Am I allowed to keep poultry and pigs if I live in an urban area?
Yes, in some circumstances. Please phone Council on 03 314 8816 for the criteria.
Am I allowed to keep rabbits if I live in an urban area?
Yes. These must be confined to the owner’s property at all times.
For more information about animals in urban areas see our Keeping of Animals in Settlement Areas Bylaw (can you please make a link to that bylaw??)
What do I do if I see stock wandering on a local road?
Please phone the Council on 03 314 8816.
What do I do if I see stock wandering on a state highway?
Please phone the New Zealand Transport Agency (NZTA) on 0800 4 HIGHWAYS (0800 44 44 49)
What age does my dog have to be before is it registered?
Your dog must be registered before it is 3 months old.
When do I register my dog?
All dogs are required to be registered by 1 July each year. Discounted fees only apply until the 1 August each year. Dogs that are new to the area must be registered within 14 days of moving into the District.
Where do I go to register my dog?
Can I pay my registration over a period of time?
We prefer dog registration to be paid in full for each dog. In some circumstances arrangements can be made to pay dog registration by regular payments.
Please contact our Animal Control Officer on 03 314 8816.
What can be done about noise in my neighbourhood?
Generally excessive noise is unacceptable at any time.
Please contact the council 03 314 8816 and we can discuss the options available to you. In some circumstances it may be difficult for you to approach your neighbour, the Council can help you establish contact and in some cases mediate to avoid circumstances becoming aggressive.
The Council can offer advice on possible solutions to all noise but can only act on noise that has been deemed excessive.
What can I do about noise or disturbance from the businesses in my neighbourhood?
There are sound levels set down in the District Plan which define the conditions a business can operate within so that they do not create unreasonable noise.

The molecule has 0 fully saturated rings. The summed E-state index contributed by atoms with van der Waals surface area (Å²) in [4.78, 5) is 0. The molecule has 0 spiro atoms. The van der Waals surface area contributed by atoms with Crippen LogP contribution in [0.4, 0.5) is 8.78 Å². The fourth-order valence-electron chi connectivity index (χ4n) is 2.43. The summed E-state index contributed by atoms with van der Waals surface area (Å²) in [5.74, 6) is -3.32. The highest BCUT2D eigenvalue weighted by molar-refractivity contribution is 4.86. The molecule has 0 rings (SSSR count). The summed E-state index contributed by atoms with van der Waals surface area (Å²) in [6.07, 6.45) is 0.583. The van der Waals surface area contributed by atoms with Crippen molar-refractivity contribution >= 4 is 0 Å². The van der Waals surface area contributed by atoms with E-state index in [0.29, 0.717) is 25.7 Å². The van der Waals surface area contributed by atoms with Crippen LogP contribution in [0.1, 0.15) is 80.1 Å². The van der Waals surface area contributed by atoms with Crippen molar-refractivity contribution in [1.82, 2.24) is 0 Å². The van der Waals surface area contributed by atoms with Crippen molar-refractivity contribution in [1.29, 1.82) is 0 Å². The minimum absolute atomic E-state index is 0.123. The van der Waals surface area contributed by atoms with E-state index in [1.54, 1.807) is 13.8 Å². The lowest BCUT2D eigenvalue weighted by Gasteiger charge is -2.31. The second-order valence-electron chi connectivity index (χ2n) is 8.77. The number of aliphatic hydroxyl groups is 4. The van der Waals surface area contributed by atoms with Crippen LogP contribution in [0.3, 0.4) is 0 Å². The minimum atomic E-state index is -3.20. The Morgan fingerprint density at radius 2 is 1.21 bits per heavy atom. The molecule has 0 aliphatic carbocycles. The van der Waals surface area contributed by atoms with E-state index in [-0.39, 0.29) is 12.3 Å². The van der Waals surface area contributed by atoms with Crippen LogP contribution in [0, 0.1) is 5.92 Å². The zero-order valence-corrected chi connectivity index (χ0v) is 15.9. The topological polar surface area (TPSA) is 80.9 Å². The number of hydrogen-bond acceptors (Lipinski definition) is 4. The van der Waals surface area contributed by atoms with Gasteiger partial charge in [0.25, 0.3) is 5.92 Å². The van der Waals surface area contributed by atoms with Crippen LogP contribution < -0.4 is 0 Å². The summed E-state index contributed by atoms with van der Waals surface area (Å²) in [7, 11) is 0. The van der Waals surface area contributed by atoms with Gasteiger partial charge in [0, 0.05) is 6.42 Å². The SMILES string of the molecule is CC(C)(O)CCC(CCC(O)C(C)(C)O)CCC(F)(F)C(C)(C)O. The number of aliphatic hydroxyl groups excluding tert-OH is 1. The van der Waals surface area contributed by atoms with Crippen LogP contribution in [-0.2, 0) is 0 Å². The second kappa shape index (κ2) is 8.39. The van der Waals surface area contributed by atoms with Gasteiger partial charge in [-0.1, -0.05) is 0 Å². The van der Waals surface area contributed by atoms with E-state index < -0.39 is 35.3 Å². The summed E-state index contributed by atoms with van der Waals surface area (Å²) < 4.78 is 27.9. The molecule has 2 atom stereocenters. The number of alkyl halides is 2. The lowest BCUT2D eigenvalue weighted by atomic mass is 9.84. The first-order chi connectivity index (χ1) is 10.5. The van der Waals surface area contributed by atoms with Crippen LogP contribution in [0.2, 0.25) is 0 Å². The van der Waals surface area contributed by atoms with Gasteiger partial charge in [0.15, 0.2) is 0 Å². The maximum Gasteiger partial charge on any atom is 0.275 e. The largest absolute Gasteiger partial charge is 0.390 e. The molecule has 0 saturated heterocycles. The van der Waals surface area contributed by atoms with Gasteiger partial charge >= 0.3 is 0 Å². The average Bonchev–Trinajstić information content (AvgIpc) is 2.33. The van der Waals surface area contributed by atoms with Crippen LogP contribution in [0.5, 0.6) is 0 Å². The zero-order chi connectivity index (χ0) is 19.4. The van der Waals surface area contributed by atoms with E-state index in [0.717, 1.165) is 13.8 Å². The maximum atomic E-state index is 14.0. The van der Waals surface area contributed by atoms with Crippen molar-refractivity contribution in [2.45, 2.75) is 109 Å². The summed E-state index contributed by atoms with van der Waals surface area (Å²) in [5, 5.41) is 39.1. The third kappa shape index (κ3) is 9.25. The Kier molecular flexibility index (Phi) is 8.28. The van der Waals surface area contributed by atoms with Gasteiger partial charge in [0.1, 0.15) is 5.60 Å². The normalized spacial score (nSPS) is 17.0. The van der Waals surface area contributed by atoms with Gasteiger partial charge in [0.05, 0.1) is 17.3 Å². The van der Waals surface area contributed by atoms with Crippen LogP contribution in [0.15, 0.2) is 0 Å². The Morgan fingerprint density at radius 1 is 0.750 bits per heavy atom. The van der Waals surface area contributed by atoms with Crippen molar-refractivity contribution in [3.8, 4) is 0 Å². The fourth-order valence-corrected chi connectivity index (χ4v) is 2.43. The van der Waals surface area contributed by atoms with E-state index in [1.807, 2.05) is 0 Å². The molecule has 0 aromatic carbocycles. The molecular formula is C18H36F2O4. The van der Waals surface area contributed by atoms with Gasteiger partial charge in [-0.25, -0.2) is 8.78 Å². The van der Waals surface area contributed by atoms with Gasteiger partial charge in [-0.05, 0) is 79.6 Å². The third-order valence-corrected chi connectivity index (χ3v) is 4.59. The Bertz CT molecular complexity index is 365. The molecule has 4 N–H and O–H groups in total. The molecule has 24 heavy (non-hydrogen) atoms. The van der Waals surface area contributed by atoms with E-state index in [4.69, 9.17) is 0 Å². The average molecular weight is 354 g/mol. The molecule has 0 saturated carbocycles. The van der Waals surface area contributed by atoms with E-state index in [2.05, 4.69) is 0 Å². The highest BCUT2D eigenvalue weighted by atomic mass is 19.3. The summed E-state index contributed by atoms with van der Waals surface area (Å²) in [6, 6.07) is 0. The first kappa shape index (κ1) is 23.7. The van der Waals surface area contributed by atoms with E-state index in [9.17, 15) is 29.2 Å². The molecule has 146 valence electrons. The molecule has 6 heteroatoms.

If you are in doubt, contact the council on 03 314 8816.
What can I do about people street racing or cars speeding in my street?
Any problems relating to people driving dangerously or speeding are a police enforcement matter, the Council has no powers of enforcement over moving vehicles. Supply as much information as possible, such as vehicle description and registration number. A form is available on the New Zealand Police website.
My equipment was impounded by noise control officers, how do I get it back?
You will need to ring the Council for information on the procedure to have your equipment returned.
We will hold your equipment if it is seized. The equipment may be returned if we are satisfied that it will not be used to create further noise problems.
Remember there will be fees that will be payable.
How late can my neighbour mow his/her lawn?
There are no set times. Lawn mowing noise is generally acceptable during day time hours but mowing should not be carried out prior to 7.30am.
What time can commercial construction work start/finish?
There is a New Zealand Standard NZS 6803 :1999 which specifies noise levels and times certain activities can be undertaken.
Generally work starting between 7am and 7.30am Monday to Saturday and finishing at 6pm is acceptable providing the noise levels in the standard are met for the living zones.
What is the District Plan?